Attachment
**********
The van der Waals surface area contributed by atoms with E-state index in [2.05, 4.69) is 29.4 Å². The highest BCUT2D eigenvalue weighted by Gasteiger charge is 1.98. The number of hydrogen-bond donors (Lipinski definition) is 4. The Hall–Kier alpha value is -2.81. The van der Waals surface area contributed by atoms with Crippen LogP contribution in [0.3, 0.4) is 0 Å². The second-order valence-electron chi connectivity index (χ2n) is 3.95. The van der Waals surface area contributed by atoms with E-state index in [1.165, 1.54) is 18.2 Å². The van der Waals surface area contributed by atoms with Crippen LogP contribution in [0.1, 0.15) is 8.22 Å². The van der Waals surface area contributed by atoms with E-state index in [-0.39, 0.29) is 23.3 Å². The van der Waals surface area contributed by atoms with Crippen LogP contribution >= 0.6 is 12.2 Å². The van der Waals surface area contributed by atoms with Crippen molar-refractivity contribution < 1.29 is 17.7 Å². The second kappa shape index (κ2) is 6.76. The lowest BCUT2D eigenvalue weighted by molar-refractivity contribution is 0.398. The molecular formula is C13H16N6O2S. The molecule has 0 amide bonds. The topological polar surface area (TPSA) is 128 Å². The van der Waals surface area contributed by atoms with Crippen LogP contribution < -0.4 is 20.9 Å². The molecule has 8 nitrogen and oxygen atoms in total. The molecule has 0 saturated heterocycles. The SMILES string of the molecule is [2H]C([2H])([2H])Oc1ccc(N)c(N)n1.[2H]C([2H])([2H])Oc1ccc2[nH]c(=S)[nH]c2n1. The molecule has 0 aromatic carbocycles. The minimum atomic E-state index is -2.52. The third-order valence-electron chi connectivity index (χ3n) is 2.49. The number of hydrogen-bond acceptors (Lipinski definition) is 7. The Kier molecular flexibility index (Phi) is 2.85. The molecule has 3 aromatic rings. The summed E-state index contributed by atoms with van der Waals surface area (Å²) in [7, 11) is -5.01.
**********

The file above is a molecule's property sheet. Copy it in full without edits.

The van der Waals surface area contributed by atoms with E-state index in [2.05, 4.69) is 29.4 Å². The highest BCUT2D eigenvalue weighted by Gasteiger charge is 1.98. The number of hydrogen-bond donors (Lipinski definition) is 4. The Hall–Kier alpha value is -2.81. The van der Waals surface area contributed by atoms with Crippen LogP contribution in [0.3, 0.4) is 0 Å². The second-order valence-electron chi connectivity index (χ2n) is 3.95. The van der Waals surface area contributed by atoms with E-state index in [1.165, 1.54) is 18.2 Å². The van der Waals surface area contributed by atoms with Crippen LogP contribution in [0.1, 0.15) is 8.22 Å². The van der Waals surface area contributed by atoms with E-state index in [-0.39, 0.29) is 23.3 Å². The van der Waals surface area contributed by atoms with Crippen LogP contribution >= 0.6 is 12.2 Å². The van der Waals surface area contributed by atoms with Crippen molar-refractivity contribution < 1.29 is 17.7 Å². The second kappa shape index (κ2) is 6.76. The lowest BCUT2D eigenvalue weighted by molar-refractivity contribution is 0.398. The molecular formula is C13H16N6O2S. The molecule has 0 amide bonds. The topological polar surface area (TPSA) is 128 Å². The van der Waals surface area contributed by atoms with Crippen LogP contribution < -0.4 is 20.9 Å². The molecule has 8 nitrogen and oxygen atoms in total. The molecule has 0 saturated heterocycles. The SMILES string of the molecule is [2H]C([2H])([2H])Oc1ccc(N)c(N)n1.[2H]C([2H])([2H])Oc1ccc2[nH]c(=S)[nH]c2n1. The molecule has 0 aromatic carbocycles. The minimum atomic E-state index is -2.52. The third-order valence-electron chi connectivity index (χ3n) is 2.49. The number of hydrogen-bond acceptors (Lipinski definition) is 7. The Kier molecular flexibility index (Phi) is 2.85. The molecule has 3 aromatic rings. The summed E-state index contributed by atoms with van der Waals surface area (Å²) in [7, 11) is -5.01.